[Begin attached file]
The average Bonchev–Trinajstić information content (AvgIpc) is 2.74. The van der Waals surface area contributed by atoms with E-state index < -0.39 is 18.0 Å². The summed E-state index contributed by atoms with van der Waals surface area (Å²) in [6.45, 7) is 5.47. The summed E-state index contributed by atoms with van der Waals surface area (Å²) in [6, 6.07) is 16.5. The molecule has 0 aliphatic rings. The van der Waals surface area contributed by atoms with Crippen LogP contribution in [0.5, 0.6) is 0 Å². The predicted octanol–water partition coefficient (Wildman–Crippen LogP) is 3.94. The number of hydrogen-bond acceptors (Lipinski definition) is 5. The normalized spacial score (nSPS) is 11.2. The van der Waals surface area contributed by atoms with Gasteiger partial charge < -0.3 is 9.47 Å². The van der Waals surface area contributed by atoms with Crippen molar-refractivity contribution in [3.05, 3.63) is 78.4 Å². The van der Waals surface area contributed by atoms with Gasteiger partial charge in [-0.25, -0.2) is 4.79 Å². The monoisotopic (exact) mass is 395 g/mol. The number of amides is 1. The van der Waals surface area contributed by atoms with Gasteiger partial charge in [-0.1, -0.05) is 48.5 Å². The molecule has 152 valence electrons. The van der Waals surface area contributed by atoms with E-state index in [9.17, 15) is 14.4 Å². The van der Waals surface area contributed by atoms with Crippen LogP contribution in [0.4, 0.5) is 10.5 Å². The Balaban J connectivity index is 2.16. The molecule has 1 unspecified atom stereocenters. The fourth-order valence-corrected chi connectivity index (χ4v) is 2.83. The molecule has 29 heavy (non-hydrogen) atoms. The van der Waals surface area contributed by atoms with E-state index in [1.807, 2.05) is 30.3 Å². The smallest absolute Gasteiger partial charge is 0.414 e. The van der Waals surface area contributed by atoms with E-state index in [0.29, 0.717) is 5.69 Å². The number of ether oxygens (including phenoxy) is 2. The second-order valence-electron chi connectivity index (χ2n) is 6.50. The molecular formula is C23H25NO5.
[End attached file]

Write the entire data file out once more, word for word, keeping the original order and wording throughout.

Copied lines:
The average Bonchev–Trinajstić information content (AvgIpc) is 2.74. The van der Waals surface area contributed by atoms with E-state index < -0.39 is 18.0 Å². The summed E-state index contributed by atoms with van der Waals surface area (Å²) in [6.45, 7) is 5.47. The summed E-state index contributed by atoms with van der Waals surface area (Å²) in [6, 6.07) is 16.5. The molecule has 0 aliphatic rings. The van der Waals surface area contributed by atoms with Crippen LogP contribution in [0.5, 0.6) is 0 Å². The predicted octanol–water partition coefficient (Wildman–Crippen LogP) is 3.94. The number of hydrogen-bond acceptors (Lipinski definition) is 5. The normalized spacial score (nSPS) is 11.2. The van der Waals surface area contributed by atoms with Gasteiger partial charge < -0.3 is 9.47 Å². The van der Waals surface area contributed by atoms with Crippen molar-refractivity contribution in [3.05, 3.63) is 78.4 Å². The van der Waals surface area contributed by atoms with Gasteiger partial charge in [-0.25, -0.2) is 4.79 Å². The monoisotopic (exact) mass is 395 g/mol. The number of amides is 1. The van der Waals surface area contributed by atoms with Gasteiger partial charge in [-0.1, -0.05) is 48.5 Å². The molecule has 152 valence electrons. The van der Waals surface area contributed by atoms with E-state index in [9.17, 15) is 14.4 Å². The van der Waals surface area contributed by atoms with Crippen LogP contribution in [0.4, 0.5) is 10.5 Å². The Balaban J connectivity index is 2.16. The molecule has 1 unspecified atom stereocenters. The fourth-order valence-corrected chi connectivity index (χ4v) is 2.83. The molecule has 29 heavy (non-hydrogen) atoms. The van der Waals surface area contributed by atoms with E-state index in [1.807, 2.05) is 30.3 Å². The smallest absolute Gasteiger partial charge is 0.414 e. The van der Waals surface area contributed by atoms with E-state index in [0.29, 0.717) is 5.69 Å². The number of ether oxygens (including phenoxy) is 2. The second-order valence-electron chi connectivity index (χ2n) is 6.50. The molecular formula is C23H25NO5.